Formaldehyde in Homes: Not Just in FEMA Katrina Trailers

Tom Lent | December 16, 2009

This blog post, originally shared in the Pharos Signal, includes information about parts of Pharos that are no longer available. Please use it for historical reference and for the other useful information it contains.

It turns out that occupants of the infamous FEMA Katrina trailers are not the only ones at risk from formaldehyde. A recent report on formaldehyde in new homes from the California Air Resources Board (CARB) found that nearly all of the 108 homes they studied had formaldehyde concentrations that exceeded guidelines for cancer and chronic irritation and significant numbers of the homes exceeded guidelines on other VOCs as well. This came as no surprise to us at HBN. Our research in the past has observed that the low ventilation rates in homes made current VOC standards inadequate to protect health and would likely lead to unsafe levels of formaldehyde and other VOC in homes.

The news of high home formaldehyde levels followed close on the heels of news that yet another official board - the expert panel for the US National Toxicology Program - unanimously voted last month to designate formaldehyde a known human carcinogen echoing the International Agency for Research on Cancer's earlier designation.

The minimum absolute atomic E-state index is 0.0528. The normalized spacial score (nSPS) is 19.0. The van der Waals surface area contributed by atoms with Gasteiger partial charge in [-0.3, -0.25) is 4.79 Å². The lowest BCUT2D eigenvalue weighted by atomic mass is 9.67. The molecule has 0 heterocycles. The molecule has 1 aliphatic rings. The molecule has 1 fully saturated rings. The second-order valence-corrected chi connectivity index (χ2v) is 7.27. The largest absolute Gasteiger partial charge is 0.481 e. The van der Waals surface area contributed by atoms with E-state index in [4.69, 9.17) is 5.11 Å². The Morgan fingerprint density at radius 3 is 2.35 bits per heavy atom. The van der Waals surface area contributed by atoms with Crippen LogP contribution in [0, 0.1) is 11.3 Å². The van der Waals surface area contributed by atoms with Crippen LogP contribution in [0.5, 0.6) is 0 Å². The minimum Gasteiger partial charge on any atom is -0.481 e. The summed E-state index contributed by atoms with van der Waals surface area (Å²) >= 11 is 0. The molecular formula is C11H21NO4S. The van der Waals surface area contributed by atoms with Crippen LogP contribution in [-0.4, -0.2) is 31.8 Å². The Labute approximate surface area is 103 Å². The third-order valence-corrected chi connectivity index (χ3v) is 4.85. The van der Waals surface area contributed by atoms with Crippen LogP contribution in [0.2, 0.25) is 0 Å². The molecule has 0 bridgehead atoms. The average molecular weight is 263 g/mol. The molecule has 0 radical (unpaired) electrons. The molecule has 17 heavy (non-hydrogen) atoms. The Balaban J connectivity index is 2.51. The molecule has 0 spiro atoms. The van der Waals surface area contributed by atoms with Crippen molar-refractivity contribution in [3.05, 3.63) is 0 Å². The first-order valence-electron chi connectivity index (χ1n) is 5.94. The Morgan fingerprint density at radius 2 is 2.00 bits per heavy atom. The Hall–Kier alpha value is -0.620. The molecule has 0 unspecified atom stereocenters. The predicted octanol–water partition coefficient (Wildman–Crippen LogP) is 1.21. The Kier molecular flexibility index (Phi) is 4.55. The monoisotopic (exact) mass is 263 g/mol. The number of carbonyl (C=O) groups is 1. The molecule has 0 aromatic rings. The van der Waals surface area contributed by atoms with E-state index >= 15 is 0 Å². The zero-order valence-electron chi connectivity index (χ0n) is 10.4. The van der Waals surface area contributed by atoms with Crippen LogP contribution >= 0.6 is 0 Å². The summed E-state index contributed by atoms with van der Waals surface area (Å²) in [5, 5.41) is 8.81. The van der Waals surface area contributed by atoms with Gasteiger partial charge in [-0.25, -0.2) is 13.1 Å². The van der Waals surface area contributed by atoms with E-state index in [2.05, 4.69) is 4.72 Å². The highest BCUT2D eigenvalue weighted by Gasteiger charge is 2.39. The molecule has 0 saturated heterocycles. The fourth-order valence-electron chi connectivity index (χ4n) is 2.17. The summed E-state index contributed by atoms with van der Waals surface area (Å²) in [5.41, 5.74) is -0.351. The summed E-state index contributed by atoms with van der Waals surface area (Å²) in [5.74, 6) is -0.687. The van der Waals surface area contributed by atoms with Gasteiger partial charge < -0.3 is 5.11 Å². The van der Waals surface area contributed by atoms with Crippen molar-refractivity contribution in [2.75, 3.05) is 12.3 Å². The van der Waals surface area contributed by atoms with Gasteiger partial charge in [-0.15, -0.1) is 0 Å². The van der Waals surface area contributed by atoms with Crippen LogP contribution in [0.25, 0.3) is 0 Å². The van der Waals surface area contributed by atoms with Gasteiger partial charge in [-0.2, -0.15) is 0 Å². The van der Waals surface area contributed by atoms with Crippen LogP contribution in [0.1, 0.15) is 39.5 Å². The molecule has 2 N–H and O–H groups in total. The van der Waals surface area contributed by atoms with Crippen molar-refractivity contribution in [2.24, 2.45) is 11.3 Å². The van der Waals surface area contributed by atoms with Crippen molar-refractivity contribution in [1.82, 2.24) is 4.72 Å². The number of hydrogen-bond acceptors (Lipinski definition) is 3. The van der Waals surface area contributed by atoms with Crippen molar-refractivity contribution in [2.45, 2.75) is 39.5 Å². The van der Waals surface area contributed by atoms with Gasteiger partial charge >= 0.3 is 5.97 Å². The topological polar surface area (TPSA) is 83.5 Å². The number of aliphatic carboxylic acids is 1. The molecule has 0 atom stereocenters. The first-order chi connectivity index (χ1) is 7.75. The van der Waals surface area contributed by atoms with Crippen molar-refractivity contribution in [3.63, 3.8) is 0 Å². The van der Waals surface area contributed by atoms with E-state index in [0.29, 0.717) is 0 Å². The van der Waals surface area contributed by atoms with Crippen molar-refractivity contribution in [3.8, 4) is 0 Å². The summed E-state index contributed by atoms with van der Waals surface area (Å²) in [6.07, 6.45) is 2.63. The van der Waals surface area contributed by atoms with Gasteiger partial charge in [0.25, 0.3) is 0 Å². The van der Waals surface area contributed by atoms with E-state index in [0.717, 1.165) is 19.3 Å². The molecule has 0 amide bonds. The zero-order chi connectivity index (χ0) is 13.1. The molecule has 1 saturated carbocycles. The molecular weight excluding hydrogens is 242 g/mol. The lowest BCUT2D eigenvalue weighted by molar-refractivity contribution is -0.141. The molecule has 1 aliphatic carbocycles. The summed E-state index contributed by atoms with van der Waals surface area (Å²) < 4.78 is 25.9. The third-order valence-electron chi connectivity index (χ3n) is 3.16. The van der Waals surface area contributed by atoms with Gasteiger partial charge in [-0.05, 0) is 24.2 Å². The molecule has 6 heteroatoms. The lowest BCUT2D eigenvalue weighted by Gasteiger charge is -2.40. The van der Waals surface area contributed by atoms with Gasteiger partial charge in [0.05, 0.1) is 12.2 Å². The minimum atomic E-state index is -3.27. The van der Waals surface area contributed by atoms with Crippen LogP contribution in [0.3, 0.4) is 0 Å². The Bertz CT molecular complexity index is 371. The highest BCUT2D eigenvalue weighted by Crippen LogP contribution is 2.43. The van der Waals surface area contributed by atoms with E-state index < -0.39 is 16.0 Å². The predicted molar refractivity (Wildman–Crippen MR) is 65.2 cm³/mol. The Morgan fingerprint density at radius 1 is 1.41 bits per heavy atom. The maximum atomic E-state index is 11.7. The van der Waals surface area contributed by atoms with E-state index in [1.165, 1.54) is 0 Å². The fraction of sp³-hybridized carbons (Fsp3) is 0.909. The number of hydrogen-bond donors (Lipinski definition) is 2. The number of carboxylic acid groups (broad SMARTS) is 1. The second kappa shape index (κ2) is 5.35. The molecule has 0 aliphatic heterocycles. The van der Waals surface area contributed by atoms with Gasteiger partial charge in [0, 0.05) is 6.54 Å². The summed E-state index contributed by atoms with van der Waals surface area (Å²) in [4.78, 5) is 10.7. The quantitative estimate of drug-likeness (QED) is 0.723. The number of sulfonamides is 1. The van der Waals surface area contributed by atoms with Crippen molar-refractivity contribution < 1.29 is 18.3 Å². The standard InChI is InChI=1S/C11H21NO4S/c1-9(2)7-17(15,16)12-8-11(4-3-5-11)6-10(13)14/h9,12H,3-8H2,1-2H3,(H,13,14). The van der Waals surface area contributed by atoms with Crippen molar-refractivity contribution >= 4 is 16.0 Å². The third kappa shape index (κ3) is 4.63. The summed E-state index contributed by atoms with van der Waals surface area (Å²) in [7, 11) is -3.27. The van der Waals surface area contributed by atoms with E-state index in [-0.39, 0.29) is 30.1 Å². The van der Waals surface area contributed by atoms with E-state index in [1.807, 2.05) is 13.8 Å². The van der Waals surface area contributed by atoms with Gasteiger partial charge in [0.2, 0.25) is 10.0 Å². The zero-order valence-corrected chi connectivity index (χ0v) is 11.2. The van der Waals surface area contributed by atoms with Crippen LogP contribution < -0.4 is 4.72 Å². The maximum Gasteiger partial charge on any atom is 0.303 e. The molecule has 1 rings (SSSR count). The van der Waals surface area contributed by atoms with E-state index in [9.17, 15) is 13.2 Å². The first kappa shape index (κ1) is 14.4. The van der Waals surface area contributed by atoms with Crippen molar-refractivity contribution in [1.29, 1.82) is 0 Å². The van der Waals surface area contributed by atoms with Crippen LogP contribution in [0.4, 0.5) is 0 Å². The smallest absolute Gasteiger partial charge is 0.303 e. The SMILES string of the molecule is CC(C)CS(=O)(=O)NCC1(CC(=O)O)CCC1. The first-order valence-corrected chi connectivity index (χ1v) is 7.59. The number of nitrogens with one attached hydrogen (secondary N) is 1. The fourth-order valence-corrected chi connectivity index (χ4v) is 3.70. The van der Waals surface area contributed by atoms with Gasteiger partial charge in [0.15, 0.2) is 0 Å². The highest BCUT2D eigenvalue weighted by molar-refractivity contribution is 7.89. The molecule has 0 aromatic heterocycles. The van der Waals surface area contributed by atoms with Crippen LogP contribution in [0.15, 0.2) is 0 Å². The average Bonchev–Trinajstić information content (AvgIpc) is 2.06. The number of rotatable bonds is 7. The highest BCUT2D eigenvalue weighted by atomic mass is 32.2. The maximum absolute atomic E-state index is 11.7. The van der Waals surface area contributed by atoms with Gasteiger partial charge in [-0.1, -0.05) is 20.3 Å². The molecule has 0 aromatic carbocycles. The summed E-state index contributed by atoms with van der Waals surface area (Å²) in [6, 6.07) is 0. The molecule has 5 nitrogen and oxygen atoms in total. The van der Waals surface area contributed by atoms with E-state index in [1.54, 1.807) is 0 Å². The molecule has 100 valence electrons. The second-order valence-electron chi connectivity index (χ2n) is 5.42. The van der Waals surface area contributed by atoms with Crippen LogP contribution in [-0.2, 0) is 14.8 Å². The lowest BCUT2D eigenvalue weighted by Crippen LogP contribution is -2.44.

The good news is that CARB's new regulations for composite wood will help this situation by lowering allowable emissions of formaldehyde from many particle board and plywood products and a Senate committee reported out a bill last week that would make the California regulations national.

The reality remains, however, that regulations always follow in the wake of overwhelming science and best practices. In fact, they often finish a distant third in the race to protect public health. These regulations will only reduce formaldehyde exposures from a limited number of products leaving fiberglass batt insulation and other products still emitting this potent carcinogen.

Rather than wait for regulations to catch up, the best practice is to use Pharos now to specify products that are made without added formaldehyde. That's a decision that will place you much further along the path towards health, and let you breathe a little easier while you wait for regulations to catch up.